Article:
In summary:

  • I hope that technical AI x-risk/existential safety researchers focus on legitimizing and fulfilling those governance and accountability demands that are in fact legitimate.
  • I hope that discussion of AI governance and accountability does not inhabit a frame in which demands for governance and accountability are reliably legitimate.
Some AI research areas and their relevance to existential safety

Regarding the two ways you enumerate in which AI alignment could serve to further existential safety, I think a third, more viable, way is missing:

AI alignment solutions allow humans to build powerful AI systems that behave as planned without compromising existential safety.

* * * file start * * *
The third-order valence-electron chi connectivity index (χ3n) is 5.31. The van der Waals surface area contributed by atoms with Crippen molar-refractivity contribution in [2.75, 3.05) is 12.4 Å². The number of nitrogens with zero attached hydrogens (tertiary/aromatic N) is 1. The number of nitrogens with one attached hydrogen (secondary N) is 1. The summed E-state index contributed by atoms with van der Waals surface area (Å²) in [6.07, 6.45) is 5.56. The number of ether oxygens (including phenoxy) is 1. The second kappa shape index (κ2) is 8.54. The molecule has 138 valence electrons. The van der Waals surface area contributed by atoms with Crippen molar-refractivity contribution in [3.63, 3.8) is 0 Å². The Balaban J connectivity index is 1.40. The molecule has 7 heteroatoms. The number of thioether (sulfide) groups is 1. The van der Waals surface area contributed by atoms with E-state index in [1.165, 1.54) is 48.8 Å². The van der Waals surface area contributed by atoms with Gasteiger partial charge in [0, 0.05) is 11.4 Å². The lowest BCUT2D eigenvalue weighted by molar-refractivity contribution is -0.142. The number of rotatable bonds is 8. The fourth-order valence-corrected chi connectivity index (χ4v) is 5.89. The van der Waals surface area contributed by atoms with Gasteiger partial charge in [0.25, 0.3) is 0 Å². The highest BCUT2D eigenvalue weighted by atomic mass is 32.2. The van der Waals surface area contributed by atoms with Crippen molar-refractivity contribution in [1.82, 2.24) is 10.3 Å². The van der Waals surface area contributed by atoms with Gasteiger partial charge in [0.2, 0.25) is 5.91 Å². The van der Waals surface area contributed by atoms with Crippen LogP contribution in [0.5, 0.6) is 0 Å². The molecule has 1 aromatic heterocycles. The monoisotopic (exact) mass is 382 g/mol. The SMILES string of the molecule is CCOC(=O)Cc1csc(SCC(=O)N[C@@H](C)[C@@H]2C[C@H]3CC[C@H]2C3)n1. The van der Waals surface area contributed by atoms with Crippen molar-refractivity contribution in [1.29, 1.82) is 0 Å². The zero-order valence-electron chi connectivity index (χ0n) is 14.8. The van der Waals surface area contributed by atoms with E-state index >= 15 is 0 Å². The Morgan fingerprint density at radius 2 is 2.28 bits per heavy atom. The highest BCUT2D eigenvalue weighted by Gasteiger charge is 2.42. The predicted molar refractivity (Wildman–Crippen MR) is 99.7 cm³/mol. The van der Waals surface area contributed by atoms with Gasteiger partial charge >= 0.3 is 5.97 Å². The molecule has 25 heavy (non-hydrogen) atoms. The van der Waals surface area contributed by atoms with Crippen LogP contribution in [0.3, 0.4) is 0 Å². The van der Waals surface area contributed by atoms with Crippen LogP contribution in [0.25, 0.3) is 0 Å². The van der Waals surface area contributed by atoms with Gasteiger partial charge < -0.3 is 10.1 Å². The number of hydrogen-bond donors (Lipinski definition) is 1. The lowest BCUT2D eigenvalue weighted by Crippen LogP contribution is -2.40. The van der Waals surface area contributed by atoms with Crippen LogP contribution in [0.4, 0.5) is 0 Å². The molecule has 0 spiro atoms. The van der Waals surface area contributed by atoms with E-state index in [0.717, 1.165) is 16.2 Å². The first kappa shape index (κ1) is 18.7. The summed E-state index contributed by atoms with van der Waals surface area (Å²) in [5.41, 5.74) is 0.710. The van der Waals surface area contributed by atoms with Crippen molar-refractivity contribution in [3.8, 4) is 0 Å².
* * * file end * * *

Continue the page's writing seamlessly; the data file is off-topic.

I presume that it is desirable to build powerful AI systems - either to do object-level useful things, or to help humanity regulate other AI systems. There is a family of arguments that I associate with Bostrom and Yudkowsky that it is difficult to align such powerful AI systems that are aligned with what their creator wants them to do, either for 'outer alignment' reasons of difficulty in objective specification, or for 'inner alignment' reasons of inherent difficulties in optimization. This family of arguments also advances the idea that such alignment failures can have consequences that compromise existential safety. If you believe these arguments, then it appears to me that AI alignment solutions are necessary, but not sufficient, for existential safety.

DanielFilan's Shortform Feed